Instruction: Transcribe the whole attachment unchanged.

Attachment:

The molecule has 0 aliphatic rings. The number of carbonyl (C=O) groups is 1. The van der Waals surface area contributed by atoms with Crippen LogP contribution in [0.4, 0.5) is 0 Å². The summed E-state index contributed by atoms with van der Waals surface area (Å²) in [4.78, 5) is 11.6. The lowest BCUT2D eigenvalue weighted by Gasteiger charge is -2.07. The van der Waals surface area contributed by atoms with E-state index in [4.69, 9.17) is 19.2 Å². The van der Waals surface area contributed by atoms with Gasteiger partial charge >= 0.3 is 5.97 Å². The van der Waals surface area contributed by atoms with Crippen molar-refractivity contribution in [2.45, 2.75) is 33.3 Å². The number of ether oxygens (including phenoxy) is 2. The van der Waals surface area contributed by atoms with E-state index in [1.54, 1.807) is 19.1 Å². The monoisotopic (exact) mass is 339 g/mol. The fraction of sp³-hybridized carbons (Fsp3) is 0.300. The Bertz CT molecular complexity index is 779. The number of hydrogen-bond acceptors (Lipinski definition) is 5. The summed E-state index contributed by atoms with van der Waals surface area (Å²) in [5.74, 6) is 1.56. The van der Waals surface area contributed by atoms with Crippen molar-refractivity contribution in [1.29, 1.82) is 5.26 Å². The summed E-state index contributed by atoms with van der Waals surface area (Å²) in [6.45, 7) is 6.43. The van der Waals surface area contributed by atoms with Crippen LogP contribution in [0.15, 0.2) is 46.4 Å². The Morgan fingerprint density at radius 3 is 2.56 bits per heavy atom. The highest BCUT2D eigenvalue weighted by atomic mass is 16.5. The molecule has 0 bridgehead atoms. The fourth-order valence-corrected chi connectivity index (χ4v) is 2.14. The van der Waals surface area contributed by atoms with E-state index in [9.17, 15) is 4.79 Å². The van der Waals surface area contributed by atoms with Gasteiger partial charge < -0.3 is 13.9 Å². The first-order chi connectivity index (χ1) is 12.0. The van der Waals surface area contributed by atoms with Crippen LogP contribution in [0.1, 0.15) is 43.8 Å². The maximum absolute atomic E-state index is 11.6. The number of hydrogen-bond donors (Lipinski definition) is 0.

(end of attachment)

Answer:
The molecule has 0 aliphatic rings. The number of carbonyl (C=O) groups is 1. The van der Waals surface area contributed by atoms with Crippen LogP contribution in [0.4, 0.5) is 0 Å². The summed E-state index contributed by atoms with van der Waals surface area (Å²) in [4.78, 5) is 11.6. The lowest BCUT2D eigenvalue weighted by Gasteiger charge is -2.07. The van der Waals surface area contributed by atoms with E-state index in [4.69, 9.17) is 19.2 Å². The van der Waals surface area contributed by atoms with Gasteiger partial charge >= 0.3 is 5.97 Å². The van der Waals surface area contributed by atoms with Crippen molar-refractivity contribution in [2.45, 2.75) is 33.3 Å². The number of ether oxygens (including phenoxy) is 2. The van der Waals surface area contributed by atoms with E-state index in [1.54, 1.807) is 19.1 Å². The monoisotopic (exact) mass is 339 g/mol. The fraction of sp³-hybridized carbons (Fsp3) is 0.300. The Bertz CT molecular complexity index is 779. The number of hydrogen-bond acceptors (Lipinski definition) is 5. The summed E-state index contributed by atoms with van der Waals surface area (Å²) in [5.74, 6) is 1.56. The van der Waals surface area contributed by atoms with Crippen molar-refractivity contribution in [1.29, 1.82) is 5.26 Å². The summed E-state index contributed by atoms with van der Waals surface area (Å²) in [6.45, 7) is 6.43. The van der Waals surface area contributed by atoms with Crippen LogP contribution in [0.15, 0.2) is 46.4 Å². The Morgan fingerprint density at radius 3 is 2.56 bits per heavy atom. The highest BCUT2D eigenvalue weighted by atomic mass is 16.5. The molecule has 0 bridgehead atoms. The fourth-order valence-corrected chi connectivity index (χ4v) is 2.14. The van der Waals surface area contributed by atoms with E-state index in [9.17, 15) is 4.79 Å². The van der Waals surface area contributed by atoms with Gasteiger partial charge < -0.3 is 13.9 Å². The first-order chi connectivity index (χ1) is 12.0. The van der Waals surface area contributed by atoms with Crippen LogP contribution in [0.1, 0.15) is 43.8 Å². The maximum absolute atomic E-state index is 11.6. The number of hydrogen-bond donors (Lipinski definition) is 0.